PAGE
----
# Timestretching with FFT

Lately I’ve been building an ensemble that can apply both a time-stretch and a pitch-shift effect in Reaktor. Today I’ll outline a basic time-stretch effect using FFT, and tomorrow I’ll show a way that we can extend the algorithm (using the Frequency Detector from a few days ago) to add pitch-shifting.

First things first. Since we’ll be changing the speed of playback, we’ll need to have access to the whole file that we’ll be speeding up or slowing down. There are several reasons for this: taking real time input it would be impossible to speed up the data, not knowing what is coming next; slowing down we would need an infinitely large array, or at least one that could grow dynamically, something that we do not have access to in Reaktor.

For the purposes of this post, I’ve decided to go with a Lookup module to store the sound file. This file is read, and sent thru FFT, the data of which gets stored in some core arrays. Since core arrays have a maximum 1,000,000 values, we can store about 20 seconds of FFT data with a 44.1KHz sample rate. Storing the data is a pretty simple process – we simply read the data from the Lookup module, run it thru an ezFFT 512 module, and then store the data at the appropriate index of the arrays (one for the amplitude, another for the phase).

Now every 512 sample block in these arrays represents the spectral data for that 512 sample point in time. This is called a frame. If we simply play them back at normal speed and send them through an iFFT 512 module we’ll get back our original sound. Of course we want the file to be able to play back at normal speed so it’s worth thinking about doing that properly first. One way we could do this would be have a Clock, (which I’ll call C for simplicity) that gets increased by one every time the FFT index = 0 (IE, at the beginning of a new frame). Then we multiply C by the FFT size (512) and add the total to the current FFT index. This number will give us the array index to read back. Of course, this is thoroughly uninteresting – all we’ve done is save a file as FFT data and then play it back using an expensive method that also causes latency.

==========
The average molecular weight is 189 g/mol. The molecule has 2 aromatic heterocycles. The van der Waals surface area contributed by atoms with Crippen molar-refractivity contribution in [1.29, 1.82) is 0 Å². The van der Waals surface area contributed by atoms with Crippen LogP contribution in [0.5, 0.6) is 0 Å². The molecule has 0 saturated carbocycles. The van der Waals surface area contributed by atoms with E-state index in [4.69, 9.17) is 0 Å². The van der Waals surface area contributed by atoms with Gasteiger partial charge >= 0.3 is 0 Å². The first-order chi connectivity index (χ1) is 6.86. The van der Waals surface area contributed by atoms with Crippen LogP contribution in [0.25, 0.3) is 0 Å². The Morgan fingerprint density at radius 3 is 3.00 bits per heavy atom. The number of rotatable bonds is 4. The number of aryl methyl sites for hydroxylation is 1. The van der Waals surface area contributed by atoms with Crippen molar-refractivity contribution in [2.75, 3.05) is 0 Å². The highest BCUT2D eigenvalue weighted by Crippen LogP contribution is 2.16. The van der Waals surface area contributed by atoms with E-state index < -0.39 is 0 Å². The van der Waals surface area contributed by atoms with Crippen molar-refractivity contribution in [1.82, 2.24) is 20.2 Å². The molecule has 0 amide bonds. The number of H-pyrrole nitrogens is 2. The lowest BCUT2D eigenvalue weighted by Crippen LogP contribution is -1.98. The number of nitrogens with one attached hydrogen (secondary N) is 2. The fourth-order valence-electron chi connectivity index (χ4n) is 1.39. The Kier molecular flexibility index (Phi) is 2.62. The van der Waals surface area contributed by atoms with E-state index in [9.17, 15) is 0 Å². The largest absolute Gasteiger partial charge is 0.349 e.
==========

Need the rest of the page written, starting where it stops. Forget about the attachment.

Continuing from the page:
Fortunately, it is very easy to go from here to time-stretching. Instead of increasing C by 1 each time index = 0, we increase it by a variable, Speed. So if Speed = 1, the clock will advance as before and nothing will change. But let’s say the Speed = 0.5 and consequently at some point C = 1.5 – in this case we would read the data as if C = 1, and also read as if C = 2. Then we can perform a linear interpolation on the values (simply crossfade between them) using the remainder, in this case 0.5.

Here’s the whole core cell which does all the work:

As you can see, there are only two macros between the factory ezFFT modules (the Vec2Pol and Pol2Vec are a part of the ezFFT distribution). These are incredibly simple macros, and they look like this:

It’s really that easy! There are a few problems with this technique – if the speed becomes too large, around 2 or more, whole chunks of data start getting dropped entirely, there is latency associated with the iFFT module, etc. But overall it sounds pretty good, take a listen here. The sample starts out with Speed = 2, then drops to 1.5, 1, 0.5 and 0.25, to demonstrate the range of the effect.

I’ll post a copy of the ensemble with the pitchshift added to it tomorrow.

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